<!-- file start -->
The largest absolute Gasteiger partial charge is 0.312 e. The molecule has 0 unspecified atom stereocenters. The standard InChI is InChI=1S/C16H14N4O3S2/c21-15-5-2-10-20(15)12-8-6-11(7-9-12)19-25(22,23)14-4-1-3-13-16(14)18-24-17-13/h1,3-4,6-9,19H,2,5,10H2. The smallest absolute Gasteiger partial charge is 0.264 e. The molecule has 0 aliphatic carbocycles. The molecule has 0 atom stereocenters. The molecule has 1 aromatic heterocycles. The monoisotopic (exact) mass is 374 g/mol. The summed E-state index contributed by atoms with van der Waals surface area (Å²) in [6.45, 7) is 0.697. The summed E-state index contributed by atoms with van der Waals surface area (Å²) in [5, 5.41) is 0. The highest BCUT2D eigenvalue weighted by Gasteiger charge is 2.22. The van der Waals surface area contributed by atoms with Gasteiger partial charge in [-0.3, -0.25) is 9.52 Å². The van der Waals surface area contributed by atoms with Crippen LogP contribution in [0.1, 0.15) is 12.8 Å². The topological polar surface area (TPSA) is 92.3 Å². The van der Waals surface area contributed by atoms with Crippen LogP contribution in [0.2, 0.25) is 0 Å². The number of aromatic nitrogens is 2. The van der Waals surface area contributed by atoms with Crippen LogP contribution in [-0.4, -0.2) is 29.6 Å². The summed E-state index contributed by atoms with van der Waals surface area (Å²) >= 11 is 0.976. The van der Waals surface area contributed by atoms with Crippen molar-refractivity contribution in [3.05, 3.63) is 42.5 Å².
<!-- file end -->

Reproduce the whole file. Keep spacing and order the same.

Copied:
The largest absolute Gasteiger partial charge is 0.312 e. The molecule has 0 unspecified atom stereocenters. The standard InChI is InChI=1S/C16H14N4O3S2/c21-15-5-2-10-20(15)12-8-6-11(7-9-12)19-25(22,23)14-4-1-3-13-16(14)18-24-17-13/h1,3-4,6-9,19H,2,5,10H2. The smallest absolute Gasteiger partial charge is 0.264 e. The molecule has 0 aliphatic carbocycles. The molecule has 0 atom stereocenters. The molecule has 1 aromatic heterocycles. The monoisotopic (exact) mass is 374 g/mol. The summed E-state index contributed by atoms with van der Waals surface area (Å²) in [6.45, 7) is 0.697. The summed E-state index contributed by atoms with van der Waals surface area (Å²) in [5, 5.41) is 0. The highest BCUT2D eigenvalue weighted by Gasteiger charge is 2.22. The van der Waals surface area contributed by atoms with Gasteiger partial charge in [-0.3, -0.25) is 9.52 Å². The van der Waals surface area contributed by atoms with Crippen LogP contribution in [0.1, 0.15) is 12.8 Å². The topological polar surface area (TPSA) is 92.3 Å². The van der Waals surface area contributed by atoms with Crippen LogP contribution in [0.2, 0.25) is 0 Å². The number of aromatic nitrogens is 2. The van der Waals surface area contributed by atoms with Crippen LogP contribution in [-0.4, -0.2) is 29.6 Å². The summed E-state index contributed by atoms with van der Waals surface area (Å²) >= 11 is 0.976. The van der Waals surface area contributed by atoms with Crippen molar-refractivity contribution in [3.05, 3.63) is 42.5 Å².